Author(s): Simmons NE, Laws ER Jr
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Abstract OBJECTIVE: Tumor neogenesis is an uncommon but known consequence after therapeutic irradiation of the central nervous system. Causative agents for glioma induction remain unknown, but laboratory and clinical data suggest a possible role for radiation as a promotor. In the treatment of both pituitary adenomas and craniopharyngiomas, adjunctive conventional radiation therapy has long played a role. CLINICAL PRESENTATION: This report details two cases in which patients received standard sellar irradiation for growth hormone-secreting pituitary adenomas and later were diagnosed with gliomas, after a latency period of 11 and 18 years, respectively. Additionally, a comprehensive review of the literature with 30 reports of gliomas developing after conventional radiation for treatment of pituitary adenomas and craniopharyngiomas is presented. The mean dose for craniopharyngiomas (n = 8) was 5800 cGy, with a mean latency of 11.5 years from initial diagnosis to the eventual discovery of the gliomas. The mean dose for the treatment of pituitary adenomas (n = 24) was 5300 cGy, with a mean latency of 10.4 years. CONCLUSION: Typical features of the resulting gliomas included presentation in young patients, histologically high grades, and occurrence within the temporal lobe. A large proportion of gliomas were associated with growth hormone-secreting adenomas. This review assesses the implication of doses of conventional radiotherapy that were previously thought to be benign and concludes that although radiation-associated gliomas are uncommon, they represent a potentially devastating long-term risk. Based on this analysis, treatment of sellar tumors with conventional fractionated radiotherapy should be carefully considered and perhaps used primarily in those cases for which radiosurgery is not appropriate.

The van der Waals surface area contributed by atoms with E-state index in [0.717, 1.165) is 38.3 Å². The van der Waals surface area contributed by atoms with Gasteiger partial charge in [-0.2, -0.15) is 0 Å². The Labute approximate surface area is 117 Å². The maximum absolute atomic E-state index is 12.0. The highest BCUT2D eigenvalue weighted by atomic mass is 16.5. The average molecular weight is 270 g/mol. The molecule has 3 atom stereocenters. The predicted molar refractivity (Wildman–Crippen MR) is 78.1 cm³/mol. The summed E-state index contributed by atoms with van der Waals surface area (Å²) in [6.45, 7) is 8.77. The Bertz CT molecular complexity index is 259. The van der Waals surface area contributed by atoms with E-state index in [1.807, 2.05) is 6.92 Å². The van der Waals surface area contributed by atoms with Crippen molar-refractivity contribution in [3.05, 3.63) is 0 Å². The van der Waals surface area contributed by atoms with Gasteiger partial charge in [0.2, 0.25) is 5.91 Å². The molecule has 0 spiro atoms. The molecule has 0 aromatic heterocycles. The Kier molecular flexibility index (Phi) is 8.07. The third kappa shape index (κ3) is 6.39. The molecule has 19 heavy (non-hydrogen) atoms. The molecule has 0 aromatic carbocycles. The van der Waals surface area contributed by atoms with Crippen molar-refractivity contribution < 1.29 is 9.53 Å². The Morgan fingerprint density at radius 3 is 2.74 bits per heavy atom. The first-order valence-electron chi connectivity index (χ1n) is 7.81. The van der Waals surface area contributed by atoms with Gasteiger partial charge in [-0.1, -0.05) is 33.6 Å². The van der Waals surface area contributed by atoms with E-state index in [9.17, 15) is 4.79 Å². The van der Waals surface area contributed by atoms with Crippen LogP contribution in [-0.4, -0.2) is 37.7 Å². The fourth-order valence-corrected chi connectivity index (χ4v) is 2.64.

This article was published in Neurosurgery
and referenced in Journal of Addiction Research & Therapy